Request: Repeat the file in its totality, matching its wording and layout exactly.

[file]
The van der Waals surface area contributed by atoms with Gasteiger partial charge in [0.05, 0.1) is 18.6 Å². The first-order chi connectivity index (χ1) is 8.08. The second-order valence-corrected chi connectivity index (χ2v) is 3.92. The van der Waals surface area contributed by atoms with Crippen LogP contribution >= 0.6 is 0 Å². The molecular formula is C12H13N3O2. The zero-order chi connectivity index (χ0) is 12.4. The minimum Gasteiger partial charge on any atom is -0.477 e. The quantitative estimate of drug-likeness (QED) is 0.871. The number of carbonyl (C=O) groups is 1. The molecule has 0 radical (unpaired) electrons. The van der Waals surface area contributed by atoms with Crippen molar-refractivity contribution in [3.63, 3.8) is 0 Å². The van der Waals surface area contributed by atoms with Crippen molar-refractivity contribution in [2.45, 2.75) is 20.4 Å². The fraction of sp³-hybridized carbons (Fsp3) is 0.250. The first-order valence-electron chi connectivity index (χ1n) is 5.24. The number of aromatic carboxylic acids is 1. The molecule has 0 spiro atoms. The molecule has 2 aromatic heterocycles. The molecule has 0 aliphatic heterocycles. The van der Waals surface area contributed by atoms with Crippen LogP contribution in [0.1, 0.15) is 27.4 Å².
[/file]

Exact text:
The van der Waals surface area contributed by atoms with Gasteiger partial charge in [0.05, 0.1) is 18.6 Å². The first-order chi connectivity index (χ1) is 8.08. The second-order valence-corrected chi connectivity index (χ2v) is 3.92. The van der Waals surface area contributed by atoms with Crippen LogP contribution >= 0.6 is 0 Å². The molecular formula is C12H13N3O2. The zero-order chi connectivity index (χ0) is 12.4. The minimum Gasteiger partial charge on any atom is -0.477 e. The quantitative estimate of drug-likeness (QED) is 0.871. The number of carbonyl (C=O) groups is 1. The molecule has 0 radical (unpaired) electrons. The van der Waals surface area contributed by atoms with Crippen molar-refractivity contribution in [3.63, 3.8) is 0 Å². The van der Waals surface area contributed by atoms with Crippen molar-refractivity contribution in [2.45, 2.75) is 20.4 Å². The fraction of sp³-hybridized carbons (Fsp3) is 0.250. The first-order valence-electron chi connectivity index (χ1n) is 5.24. The number of aromatic carboxylic acids is 1. The molecule has 0 spiro atoms. The molecule has 2 aromatic heterocycles. The molecule has 0 aliphatic heterocycles. The van der Waals surface area contributed by atoms with Crippen LogP contribution in [0.1, 0.15) is 27.4 Å².